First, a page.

Modern medical imaging techniques allow us to look inside the body to better understand how our bones, cartilage, muscles and tendons work together in health and in disease. In the Musculoskeletal Research Programme, we use a wide range of medical imaging techniques in our work, in collaboration with the Aberdeen Biomedical Imaging Centre.

One of our main priorities is to develop and test imaging biomarkers. We aim to use these to diagnose diseases earlier than currently possible, identify those at the greatest risk of getting a disease in the future, or to measure changes in disease status more sensitively than currently possible. We hope that in the future this will allow us to prevent more osteoporotic fractures and hip and knee replacements for osteoarthritis.

Osteoporosis:

People with osteoporosis have less bone mineral and are therefore more likely to suffer a fracture. Although there are effective treatments for osteoporosis, it causes no pain and has no symptoms, so many people don’t know they have osteoporosis until after they break a bone. It is diagnosed by measuring the bone mineral density (BMD) using a Dual Energy X-ray Absorptiometry (DXA) scanner. BMD measures the amount of mineral in your bones, but we believe that there is more information than this that we can take from DXA scans, or normal x-ray images to try and identify people at greatest risk of fracture.

By measuring the shape of the hip, we have found that those with longer, thinner, steeper femoral necks are at greatest risk of fracture. Using Active Shape Modelling, a statistical measure of shape variation, we have been able to identify characteristic hip shapes associated with an increased fracture risk (Gregory et al., 2005). By adding information about the shape of the hip to BMD measures, we hope to better predict those at greatest risk of fracture and ensure they receive the treatment they need to prevent it.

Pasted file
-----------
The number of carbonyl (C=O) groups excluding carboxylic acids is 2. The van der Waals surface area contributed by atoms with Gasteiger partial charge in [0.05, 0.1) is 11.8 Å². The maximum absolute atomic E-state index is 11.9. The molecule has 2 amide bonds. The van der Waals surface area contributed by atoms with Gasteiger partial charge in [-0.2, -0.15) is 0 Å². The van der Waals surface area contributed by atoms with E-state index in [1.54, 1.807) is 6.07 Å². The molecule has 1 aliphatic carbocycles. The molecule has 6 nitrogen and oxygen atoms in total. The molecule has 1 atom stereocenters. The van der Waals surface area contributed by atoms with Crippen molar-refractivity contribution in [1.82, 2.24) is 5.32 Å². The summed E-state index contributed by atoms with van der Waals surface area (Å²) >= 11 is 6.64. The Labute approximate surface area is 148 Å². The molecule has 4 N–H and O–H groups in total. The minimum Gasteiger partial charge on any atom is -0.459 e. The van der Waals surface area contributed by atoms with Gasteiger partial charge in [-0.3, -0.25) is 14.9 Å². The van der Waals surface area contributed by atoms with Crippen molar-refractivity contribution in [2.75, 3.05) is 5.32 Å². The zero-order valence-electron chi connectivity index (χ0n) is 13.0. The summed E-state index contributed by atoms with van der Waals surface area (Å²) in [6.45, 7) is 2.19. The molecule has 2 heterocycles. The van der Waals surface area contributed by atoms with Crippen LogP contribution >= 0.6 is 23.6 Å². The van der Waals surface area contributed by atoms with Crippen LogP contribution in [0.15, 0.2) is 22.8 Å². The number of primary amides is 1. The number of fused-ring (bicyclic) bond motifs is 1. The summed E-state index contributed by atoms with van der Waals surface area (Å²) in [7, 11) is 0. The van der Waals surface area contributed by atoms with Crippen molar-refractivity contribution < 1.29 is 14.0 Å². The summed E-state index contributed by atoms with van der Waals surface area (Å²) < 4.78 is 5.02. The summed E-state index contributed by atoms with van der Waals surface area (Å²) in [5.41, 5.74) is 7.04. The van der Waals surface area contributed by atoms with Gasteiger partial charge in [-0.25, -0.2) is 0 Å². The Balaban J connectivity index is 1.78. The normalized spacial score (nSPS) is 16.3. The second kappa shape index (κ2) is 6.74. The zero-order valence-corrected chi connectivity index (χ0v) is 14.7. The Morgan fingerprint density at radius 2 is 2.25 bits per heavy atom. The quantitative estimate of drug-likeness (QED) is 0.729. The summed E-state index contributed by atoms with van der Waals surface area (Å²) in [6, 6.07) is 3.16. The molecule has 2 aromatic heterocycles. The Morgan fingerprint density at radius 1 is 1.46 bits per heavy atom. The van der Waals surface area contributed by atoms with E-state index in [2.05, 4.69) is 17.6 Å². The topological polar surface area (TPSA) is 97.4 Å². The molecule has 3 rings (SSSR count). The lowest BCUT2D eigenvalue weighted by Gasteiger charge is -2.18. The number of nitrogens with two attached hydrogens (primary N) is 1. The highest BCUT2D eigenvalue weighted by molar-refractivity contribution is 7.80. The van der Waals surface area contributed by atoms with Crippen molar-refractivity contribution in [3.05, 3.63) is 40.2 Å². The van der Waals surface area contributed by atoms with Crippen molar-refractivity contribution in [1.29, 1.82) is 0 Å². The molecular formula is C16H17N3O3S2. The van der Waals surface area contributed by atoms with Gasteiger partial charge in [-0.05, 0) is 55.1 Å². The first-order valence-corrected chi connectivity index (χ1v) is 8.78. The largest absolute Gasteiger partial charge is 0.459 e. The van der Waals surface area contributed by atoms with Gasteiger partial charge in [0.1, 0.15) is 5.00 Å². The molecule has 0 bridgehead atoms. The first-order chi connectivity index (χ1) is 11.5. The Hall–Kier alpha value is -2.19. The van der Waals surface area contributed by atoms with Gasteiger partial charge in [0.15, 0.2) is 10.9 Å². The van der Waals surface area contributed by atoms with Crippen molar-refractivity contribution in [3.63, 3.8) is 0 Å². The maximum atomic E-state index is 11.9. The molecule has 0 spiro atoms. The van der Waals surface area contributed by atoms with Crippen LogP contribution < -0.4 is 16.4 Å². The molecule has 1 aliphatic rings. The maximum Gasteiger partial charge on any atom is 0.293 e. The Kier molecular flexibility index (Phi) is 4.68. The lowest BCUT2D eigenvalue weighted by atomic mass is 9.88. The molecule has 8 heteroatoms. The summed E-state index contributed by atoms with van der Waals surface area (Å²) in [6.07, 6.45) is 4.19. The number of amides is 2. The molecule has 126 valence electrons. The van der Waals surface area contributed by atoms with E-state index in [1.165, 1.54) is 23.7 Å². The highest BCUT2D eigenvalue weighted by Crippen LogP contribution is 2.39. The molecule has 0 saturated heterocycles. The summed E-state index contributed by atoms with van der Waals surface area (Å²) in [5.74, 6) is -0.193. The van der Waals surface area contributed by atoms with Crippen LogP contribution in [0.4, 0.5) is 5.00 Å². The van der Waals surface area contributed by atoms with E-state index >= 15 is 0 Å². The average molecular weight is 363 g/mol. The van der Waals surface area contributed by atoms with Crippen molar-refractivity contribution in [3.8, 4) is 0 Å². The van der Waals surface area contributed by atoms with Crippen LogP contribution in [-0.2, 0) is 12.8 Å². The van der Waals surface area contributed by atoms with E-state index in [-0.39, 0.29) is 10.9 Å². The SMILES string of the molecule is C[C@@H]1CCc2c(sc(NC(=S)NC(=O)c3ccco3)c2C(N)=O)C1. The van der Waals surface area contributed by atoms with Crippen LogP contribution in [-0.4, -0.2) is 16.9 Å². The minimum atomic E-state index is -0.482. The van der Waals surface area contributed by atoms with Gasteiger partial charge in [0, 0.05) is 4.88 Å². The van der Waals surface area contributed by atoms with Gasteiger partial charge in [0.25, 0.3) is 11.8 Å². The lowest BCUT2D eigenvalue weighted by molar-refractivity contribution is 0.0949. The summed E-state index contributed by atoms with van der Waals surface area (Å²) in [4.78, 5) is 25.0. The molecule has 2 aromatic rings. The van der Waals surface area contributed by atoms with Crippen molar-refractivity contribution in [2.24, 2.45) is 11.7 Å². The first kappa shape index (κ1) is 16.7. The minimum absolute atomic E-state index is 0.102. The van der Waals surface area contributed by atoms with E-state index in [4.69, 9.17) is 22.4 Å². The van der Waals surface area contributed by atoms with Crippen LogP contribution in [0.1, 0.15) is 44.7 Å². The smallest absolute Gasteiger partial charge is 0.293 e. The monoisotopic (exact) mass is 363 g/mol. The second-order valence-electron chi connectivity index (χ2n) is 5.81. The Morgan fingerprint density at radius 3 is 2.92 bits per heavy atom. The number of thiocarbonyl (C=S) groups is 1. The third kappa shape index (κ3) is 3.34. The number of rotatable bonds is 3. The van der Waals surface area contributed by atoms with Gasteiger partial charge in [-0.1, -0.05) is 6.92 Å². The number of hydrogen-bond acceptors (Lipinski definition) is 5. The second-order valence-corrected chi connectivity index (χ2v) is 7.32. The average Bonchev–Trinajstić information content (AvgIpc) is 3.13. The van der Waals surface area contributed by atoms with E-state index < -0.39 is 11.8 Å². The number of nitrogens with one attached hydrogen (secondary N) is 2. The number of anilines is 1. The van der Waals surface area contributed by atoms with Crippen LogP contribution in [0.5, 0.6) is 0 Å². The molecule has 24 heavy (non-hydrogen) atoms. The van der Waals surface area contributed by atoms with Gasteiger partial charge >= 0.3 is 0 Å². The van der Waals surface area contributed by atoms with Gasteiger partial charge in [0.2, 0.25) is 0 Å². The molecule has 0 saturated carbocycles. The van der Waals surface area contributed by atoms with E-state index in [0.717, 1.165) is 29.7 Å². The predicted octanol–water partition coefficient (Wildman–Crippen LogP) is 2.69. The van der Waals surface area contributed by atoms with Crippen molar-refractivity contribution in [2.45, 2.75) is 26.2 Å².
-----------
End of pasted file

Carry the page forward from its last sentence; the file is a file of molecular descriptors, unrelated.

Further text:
Osteoarthritis:

Osteoarthritis (OA) is a widespread, painful and debilitating disease. Unfortunately there are currently no effective treatments at the moment, apart from replacement of the damaged joint. Using Active Shape Modelling, we have identified characteristic shapes which identify those at greatest risk of OA progression over 5-6 years (Barr et al., 2012, Gregory et al., 2007).

We are also using new imaging technologies, such as fast field cycling magnetic resonance imaging to measure proteins in healthy and osteoarthritic cartilage and compare this with standard MRI and laboratory measures, such as Raman Spectroscopy (Broche et al., 2012a, 2012b).

References

  • Barr RJ, Gregory JS, Reid DM, Aspden RM, Yoshida K, Hosie G, et al (2012a). Predicting OA progression to total hip replacement: can we do better than risk factors alone using active shape modelling as an imaging biomarker? Rheumatology (Oxford) Mar 51(3):562-70
  • Broche LM, Ashcroft GP, Lurie DJ (2012b). Detection of osteoarthritis in knee and hip joints by fast field-cycling NMR. Magn Reson Med Aug 68(2):358-62
  • Broche LM, Ismail SR, Booth NA, Lurie DJ (2012). Measurement of fibrin concentration by fast field-cycling NMR. Magn Reson Med May 67(5):1453-7.Gregory JS, Testi D, Stewart A, Undrill PE, Reid DM, Aspden RM (2004). A method for assessment of the shape of the proximal femur and its relationship to osteoporotic hip fracture. Osteoporos Int 15(1):5-11
  • Gregory JS, Stewart A, Undrill PE, Reid DM, Aspden RM (2005). Bone shape, structure, and density as determinants of osteoporotic hip fracture - A pilot study investigating the combination of risk factors. Investigative Radiology 40(9):591-7
  • Gregory JS, Waarsing JH, Day J, Pols HA, Reijman M, Weinans H, et al (2007). Early identification of radiographic osteoarthritis of the hip using an active shape model to quantify changes in bone morphometric features - Can hip shape tell us anything about the progression of osteoarthritis? Arthritis and Rheumatism 56:3634-43